This is what is so insidious about the examination. It begins with the observing of the knower. There is someone, something, someones, somethings, that have to know. This knowledge/power relation enables them to place other individuals. They subject bodies into categories they create and refine. Knowledge brings about a proliferation of new categories, new ways of placing human bodies. It holds them to certain places. But what happens is that these bodies start to know their places. They become their own examiners. They learn to govern their bodies according to the norms created by this power/knowledge. The examination becomes an individual touch stone which one goes to examine themselves. The ritual of examination becomes one in which the figure of power becomes embodied within the individual.
Thursday, October 11, 2007
I would say that in the West, sexuality is not generally something about which people are silent and that must be kept a secret; it is something one has to confess." Foucault
Would I really push the limits of exposure? Would I dare to confess in a photo my sexuality in such a public space?
And for the record, we're not....
Wednesday, October 10, 2007
We possess all our memories but not the faculty of recalling them [...] What then is a memory which we do not recall? Or indeed let us go further. We do not recall oru memories of the last thirty years; but we are wholly steeped in them; why then stop short at thirty years, why not extend this previous life back to before our birth? If I do not know a whole section of the memories that are behind me, if they are invisible to me, if I do not have the faculty of calling them to me, how do I know whether in that mass which is unknown to me there may not be some that extend back much further than my human existence? If I can have in me and round me so many memories which I do not remember, this oblivion (a de facto oblivion, at least, since I have not the faculty of seeing anything) may extend over a life which I have lived in the body of another man, even on another planet. The being that I shall be after death has no more reason to remember the man I have been since my birth than the latter to remember what I was before it.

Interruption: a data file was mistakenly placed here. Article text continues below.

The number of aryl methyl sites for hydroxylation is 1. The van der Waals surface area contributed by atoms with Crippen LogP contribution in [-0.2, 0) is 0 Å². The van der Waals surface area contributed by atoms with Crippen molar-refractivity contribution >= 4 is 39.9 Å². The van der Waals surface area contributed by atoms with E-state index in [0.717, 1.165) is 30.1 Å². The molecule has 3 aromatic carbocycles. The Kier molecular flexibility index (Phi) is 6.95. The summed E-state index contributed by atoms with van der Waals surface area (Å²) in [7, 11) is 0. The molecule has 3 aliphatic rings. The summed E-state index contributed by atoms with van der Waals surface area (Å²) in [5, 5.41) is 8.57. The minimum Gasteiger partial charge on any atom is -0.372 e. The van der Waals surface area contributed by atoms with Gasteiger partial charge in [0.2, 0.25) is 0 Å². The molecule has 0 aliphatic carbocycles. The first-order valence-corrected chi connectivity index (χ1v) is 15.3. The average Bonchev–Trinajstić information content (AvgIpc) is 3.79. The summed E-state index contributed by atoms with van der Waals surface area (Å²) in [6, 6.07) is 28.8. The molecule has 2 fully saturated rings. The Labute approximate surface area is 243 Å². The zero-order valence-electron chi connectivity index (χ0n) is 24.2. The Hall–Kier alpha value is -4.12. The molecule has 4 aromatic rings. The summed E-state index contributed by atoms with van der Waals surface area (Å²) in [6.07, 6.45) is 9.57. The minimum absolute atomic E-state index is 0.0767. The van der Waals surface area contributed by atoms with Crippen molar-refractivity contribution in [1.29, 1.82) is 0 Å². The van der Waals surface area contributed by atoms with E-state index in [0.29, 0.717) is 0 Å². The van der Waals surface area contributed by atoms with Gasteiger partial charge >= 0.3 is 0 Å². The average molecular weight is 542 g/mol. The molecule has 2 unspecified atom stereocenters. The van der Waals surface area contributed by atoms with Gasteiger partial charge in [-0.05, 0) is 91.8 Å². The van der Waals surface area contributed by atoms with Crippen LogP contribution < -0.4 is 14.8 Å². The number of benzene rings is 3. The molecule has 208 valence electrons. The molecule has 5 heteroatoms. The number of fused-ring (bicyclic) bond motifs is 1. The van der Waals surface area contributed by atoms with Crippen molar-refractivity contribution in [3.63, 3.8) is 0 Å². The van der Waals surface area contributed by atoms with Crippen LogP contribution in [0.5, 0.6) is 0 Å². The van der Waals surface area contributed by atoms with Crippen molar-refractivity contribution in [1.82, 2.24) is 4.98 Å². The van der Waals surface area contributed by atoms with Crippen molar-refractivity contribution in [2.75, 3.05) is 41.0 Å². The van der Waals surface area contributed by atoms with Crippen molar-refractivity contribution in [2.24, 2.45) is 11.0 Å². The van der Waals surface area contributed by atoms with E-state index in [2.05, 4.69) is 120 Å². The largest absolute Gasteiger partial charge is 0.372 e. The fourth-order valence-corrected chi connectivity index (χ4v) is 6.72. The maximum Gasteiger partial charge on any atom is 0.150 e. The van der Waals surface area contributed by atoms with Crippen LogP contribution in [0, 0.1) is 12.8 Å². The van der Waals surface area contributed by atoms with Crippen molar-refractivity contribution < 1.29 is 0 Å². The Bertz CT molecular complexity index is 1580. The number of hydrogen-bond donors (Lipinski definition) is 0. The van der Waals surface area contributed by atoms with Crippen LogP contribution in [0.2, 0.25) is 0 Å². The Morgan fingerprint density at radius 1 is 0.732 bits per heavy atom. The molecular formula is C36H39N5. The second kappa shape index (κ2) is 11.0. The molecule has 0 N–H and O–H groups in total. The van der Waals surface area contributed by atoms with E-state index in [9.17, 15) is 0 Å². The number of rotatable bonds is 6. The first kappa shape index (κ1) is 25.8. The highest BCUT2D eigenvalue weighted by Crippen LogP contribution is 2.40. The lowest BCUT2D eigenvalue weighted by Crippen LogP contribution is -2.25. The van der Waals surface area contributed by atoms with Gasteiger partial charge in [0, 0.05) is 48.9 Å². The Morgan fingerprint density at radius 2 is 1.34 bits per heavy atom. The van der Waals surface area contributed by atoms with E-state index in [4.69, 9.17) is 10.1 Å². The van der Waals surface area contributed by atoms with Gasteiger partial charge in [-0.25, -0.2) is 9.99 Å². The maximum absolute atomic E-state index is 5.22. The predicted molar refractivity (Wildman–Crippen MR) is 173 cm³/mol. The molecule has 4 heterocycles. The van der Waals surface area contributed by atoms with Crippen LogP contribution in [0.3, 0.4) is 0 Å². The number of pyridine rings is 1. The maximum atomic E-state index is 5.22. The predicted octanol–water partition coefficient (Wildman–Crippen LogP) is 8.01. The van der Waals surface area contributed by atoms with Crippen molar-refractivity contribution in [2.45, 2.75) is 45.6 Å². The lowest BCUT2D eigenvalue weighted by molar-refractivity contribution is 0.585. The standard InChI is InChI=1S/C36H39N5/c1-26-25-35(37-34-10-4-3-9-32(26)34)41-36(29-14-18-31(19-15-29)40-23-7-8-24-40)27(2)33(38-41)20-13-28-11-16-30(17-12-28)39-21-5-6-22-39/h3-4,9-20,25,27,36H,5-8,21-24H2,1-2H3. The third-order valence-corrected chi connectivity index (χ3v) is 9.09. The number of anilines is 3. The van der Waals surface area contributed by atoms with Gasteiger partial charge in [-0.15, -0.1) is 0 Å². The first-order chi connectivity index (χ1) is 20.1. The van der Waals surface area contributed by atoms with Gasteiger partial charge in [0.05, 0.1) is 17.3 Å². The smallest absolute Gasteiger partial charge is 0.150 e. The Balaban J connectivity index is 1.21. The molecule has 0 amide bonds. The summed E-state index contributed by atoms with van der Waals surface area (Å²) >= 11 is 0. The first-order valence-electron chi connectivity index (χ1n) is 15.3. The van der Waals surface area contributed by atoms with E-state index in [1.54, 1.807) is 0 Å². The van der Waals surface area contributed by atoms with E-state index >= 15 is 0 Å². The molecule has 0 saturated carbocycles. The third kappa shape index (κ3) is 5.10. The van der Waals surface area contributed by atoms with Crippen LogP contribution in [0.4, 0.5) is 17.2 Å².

The title is my memory failing...a call back to H's blog.
Who writes these stories of the past? Who writes your stories of the past?
Tuesday, October 09, 2007
Monday, October 08, 2007
 Sarah Ahmed cites as one of her aims “I want to reflect on the processes whereby ‘being emotional’ comes to be seen as a characteristic of some bodies and not others, in the first place. In order to do this, we need to consider how emotions operate to ‘make’ and ‘shape’ bodies as forms of action, which also involve orientating towards others.” Sarah Amed, The Cultural Politics of Emotions, New York: Routledge, 2004, 4. This argument presents a framework for the aforementioned argument concerning how the FDLS shapes Palmer’s emotional discourse."
Saturday, October 06, 2007
Wednesday, October 03, 2007
There are vast realms of consciousness still undreamed of
vast ranges of experience, like the humming of unseen harps,
we know nothing of, within us.
Oh when man has escaped from the barbed-wire entanglement
of his own ideas adn his own mechanical devices
there is a marvellous rich world of conact and sheer fluid beauty
and fearless face-to-face awareness of now-naked life
and me, and you, and other men and women
and grapes, and ghouls, and ghosts and green moonlight
and ruddy-orange limbs stirring the limbo
of the unknown air, and eyes so soft
softer than the space between the stars,
and all things, and nothing, and being and not-being
when at last we escape the barbed-wire enclosure
of Know Thyself, knowing that we can never know,
we can but touch, and wonder, and ponder, and make our effort
and dangle in a last fastidious fine delight
as teh fuchsia does, dangling her reckless drop
of purple after so much putting forth
and slow mounting marvel of a little tree.
D. H. Lawerence